Before making a tutorial, I’ve usually completed the project successfully a few times and know how to add my own pointers to the tutorial to help you get an extra-nice result.

Not so much this time, friends.

The sequence captured in these photos didn’t quite work out the way I needed it to, but I decided to go ahead and share my process because I think it would have worked for most purposes, and would probably have worked for my needs (resin molding) if I’d had a bit more patience during the curing process.

Making Your Own Silicone Mold

Any 100% silicone caulk, available for purchase from any hardware or big box store, will work to create a mold for small to medium sized objects- capturing detail in a reusable, easy to clean, flexible mold.

The problem? Pure silicone caulk is very thick and very goopy. This consistency makes it really hard to cast a mold without any bubbles or gaps in the silicone- these gaps and bubbles leave ugly blister-like marks on the surface of your cast objects when unmolded.

Solution: The internet delivered several solutions for me: silicone caulk can be mixed with other ingredients to change the consistency without affecting the usability of the mold you make.

Here’s my tutorial for creating this quick-dry, smooth consistency DIY silicone mold recipe.

What You’ll Need:

coated work gloves (nitrile examination gloves- keep this off your skin!)
well ventilated work area (i.e. outdoors, this will give off a caustic odor)
turpentine
acrylic paint (craft grade paint is fine)
heavy duty zip locs
scissors
caulk & caulking gun
wood craft sticks

 

Step 1.

Begin by placing a healthy amount of acrylic paint into the heavy duty zip bag. There’s no hard and fast recipe, so let’s say begin with “one part”  paint (to scale up or down, just consider “part” a smaller or larger unit of measurement, i.e. teaspoon, tablespoon, cup, pint)

I add paint for two reasons: 1. the addition of pigment makes the silicone easier to see and makes it easier to visually gauge the thickness of silicone in a particular area of the mold. 2. Silicone is catalyzed to cure via exposure to moisture in the air. The addition of craft paint integrates some moisture into the mix, which means your silicone could cure within one hour, instead of 24 hours.

Step 2.

Add 8 parts 100% silicone caulk to mixing bag.

 

Step 3.

Working outside or in a very well-ventilated area, With a helper holding the bag, or using a cup to prop it upright, add 2 parts turpentine to your mixture in the bag.

 

 

Step 4.

Seal your bag and begin to squeeze to mix. (Keep your gloves on for this part, as even heavy duty bags can manage to leak!)

The addition of paint also helps you track how well mixed your DIY silicone mold mixture is:

 

mixing…

almost mixed…

 

well mixed! 

 

Step 5.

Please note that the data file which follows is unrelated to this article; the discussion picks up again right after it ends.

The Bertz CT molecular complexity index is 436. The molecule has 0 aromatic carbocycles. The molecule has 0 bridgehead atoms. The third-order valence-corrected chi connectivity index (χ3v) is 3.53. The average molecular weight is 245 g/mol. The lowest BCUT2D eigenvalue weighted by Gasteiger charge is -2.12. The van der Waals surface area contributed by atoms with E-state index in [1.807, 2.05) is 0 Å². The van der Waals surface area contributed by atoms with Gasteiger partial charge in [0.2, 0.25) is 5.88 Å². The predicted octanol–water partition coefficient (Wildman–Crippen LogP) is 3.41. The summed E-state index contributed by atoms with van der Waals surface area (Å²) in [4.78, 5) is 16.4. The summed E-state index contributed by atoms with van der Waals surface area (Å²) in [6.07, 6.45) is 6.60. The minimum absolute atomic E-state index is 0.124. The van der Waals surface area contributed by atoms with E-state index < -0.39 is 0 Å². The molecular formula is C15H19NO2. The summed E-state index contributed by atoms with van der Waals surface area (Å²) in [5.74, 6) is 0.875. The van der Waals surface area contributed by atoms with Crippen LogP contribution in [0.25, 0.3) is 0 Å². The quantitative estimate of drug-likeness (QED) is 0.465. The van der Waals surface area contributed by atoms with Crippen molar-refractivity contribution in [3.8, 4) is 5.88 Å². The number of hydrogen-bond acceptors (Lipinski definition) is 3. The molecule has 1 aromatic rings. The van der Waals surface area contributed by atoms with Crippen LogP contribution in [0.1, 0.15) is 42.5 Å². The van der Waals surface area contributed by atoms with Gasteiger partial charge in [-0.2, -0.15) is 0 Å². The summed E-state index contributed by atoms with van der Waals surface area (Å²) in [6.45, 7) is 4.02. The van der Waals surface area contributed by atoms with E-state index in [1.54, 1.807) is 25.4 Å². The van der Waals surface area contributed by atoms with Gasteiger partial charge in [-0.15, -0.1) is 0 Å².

When you are ready to make your mold, squeeze the mold making material back from one corner and snip off just the tip of the corner of the bag.

 

Step 6.

You can now use the heavy duty zip bag as a piping bag. This will help you apply your silicone precisely to the item you are casting a mold of.

In this image, I’m preparing to create a mold of a small polymer clay sculpture of an ocean wave so I can then reproduce the wave in clear epoxy resin.

 

Using the thinned down silicone and the finer-tip application of the mixing bag turned piping bag, I can carefully apply the silicone to delicate detail and fragile areas of my mold.

 

Step 6.

Carefully cover all surfaces and smooth to create a mold. You’ll want to carefully check for gaps in silicone (a bright contrasting color makes this easy!) so when you later pour your material to be molded it won’t leak out.

 

Step 7.

Allow to fully cure. Depending on humidity, the thickness of cast, and ingredient levels this may take anywhere from 1 hour to 1 day. When you can gently touch the surface and it firmly bounces back to touch without any hint of stickiness, you’re ready to unmold your cast object.


Where I Went Wrong: After a few previous test casts using this method, this time (while shooting the photos above) I didn’t end up with a usable mold. Here’s where I think I went wrong:

First, the polymer clay I used to create my sculpture was about 10 years old and either not fully fired in my oven or simply crumbly from age and the additives used to reconstitute it after so many years, so upon unmolding it disintigrated leaving counless particles stick inside the mold.

Second, there was some kind of unanticipated chemical reaction between the polymer, silicone, and epoxy resin.  Each batch of resin cast in this mold emerged yellowed, sticky, and unusable. I’m blaming the polymer clay for this result, as previously I’ve had a perfect score using this exact recipe to create molds of polymer-clay-sculpted items that were fully cured and coated with an laquered finish.

 


A quick tip for easy unmolding of your art:

You’ll need (for casting objects)
dish soap
water
cornstarch
paintbrush
paper coffee filter or folded paper towel

For easier uncasting of objects begin by mixing 2-3 drops of dish soap in 2-3 tablespoons of water and mix thoroughly. Paint this mixture onto the object to be cast with a clean paintbrush. Allow to dry. Once dry, the surface should have a slightly textured, tacky surface feel. (if it doesn’t, apply another coat of soapy water and let dry).

Place 1-2 tablespoons of cornstarch into a porous package (a folded paper towel or coffee filter, etc) and pat the package of cornstarch against the surface of the object. This should create a very light and even dusting of cornstarch across the surface, making it super-easy to unmold your project when the silicone dries without lots of cornstarch left behind.

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